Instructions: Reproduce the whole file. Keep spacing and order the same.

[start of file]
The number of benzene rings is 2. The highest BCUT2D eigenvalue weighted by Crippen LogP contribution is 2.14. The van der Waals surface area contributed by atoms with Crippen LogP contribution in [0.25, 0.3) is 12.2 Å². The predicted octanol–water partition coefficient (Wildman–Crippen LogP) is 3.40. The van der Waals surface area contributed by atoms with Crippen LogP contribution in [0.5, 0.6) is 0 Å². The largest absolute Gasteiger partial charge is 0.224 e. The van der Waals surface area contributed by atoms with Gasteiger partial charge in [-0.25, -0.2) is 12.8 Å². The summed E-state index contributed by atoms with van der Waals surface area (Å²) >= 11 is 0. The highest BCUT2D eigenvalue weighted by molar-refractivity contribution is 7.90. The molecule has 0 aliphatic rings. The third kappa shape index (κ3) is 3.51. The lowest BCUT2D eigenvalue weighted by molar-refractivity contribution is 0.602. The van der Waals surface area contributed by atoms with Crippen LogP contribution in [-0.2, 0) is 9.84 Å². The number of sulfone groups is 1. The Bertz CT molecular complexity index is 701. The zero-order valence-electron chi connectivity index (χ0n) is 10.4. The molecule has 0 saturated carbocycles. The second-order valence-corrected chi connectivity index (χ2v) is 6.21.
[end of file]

The number of benzene rings is 2. The highest BCUT2D eigenvalue weighted by Crippen LogP contribution is 2.14. The van der Waals surface area contributed by atoms with Crippen LogP contribution in [0.25, 0.3) is 12.2 Å². The predicted octanol–water partition coefficient (Wildman–Crippen LogP) is 3.40. The van der Waals surface area contributed by atoms with Crippen LogP contribution in [0.5, 0.6) is 0 Å². The largest absolute Gasteiger partial charge is 0.224 e. The van der Waals surface area contributed by atoms with Gasteiger partial charge in [-0.25, -0.2) is 12.8 Å². The summed E-state index contributed by atoms with van der Waals surface area (Å²) >= 11 is 0. The highest BCUT2D eigenvalue weighted by molar-refractivity contribution is 7.90. The molecule has 0 aliphatic rings. The third kappa shape index (κ3) is 3.51. The lowest BCUT2D eigenvalue weighted by molar-refractivity contribution is 0.602. The van der Waals surface area contributed by atoms with Crippen LogP contribution in [-0.2, 0) is 9.84 Å². The number of sulfone groups is 1. The Bertz CT molecular complexity index is 701. The zero-order valence-electron chi connectivity index (χ0n) is 10.4. The molecule has 0 saturated carbocycles. The second-order valence-corrected chi connectivity index (χ2v) is 6.21.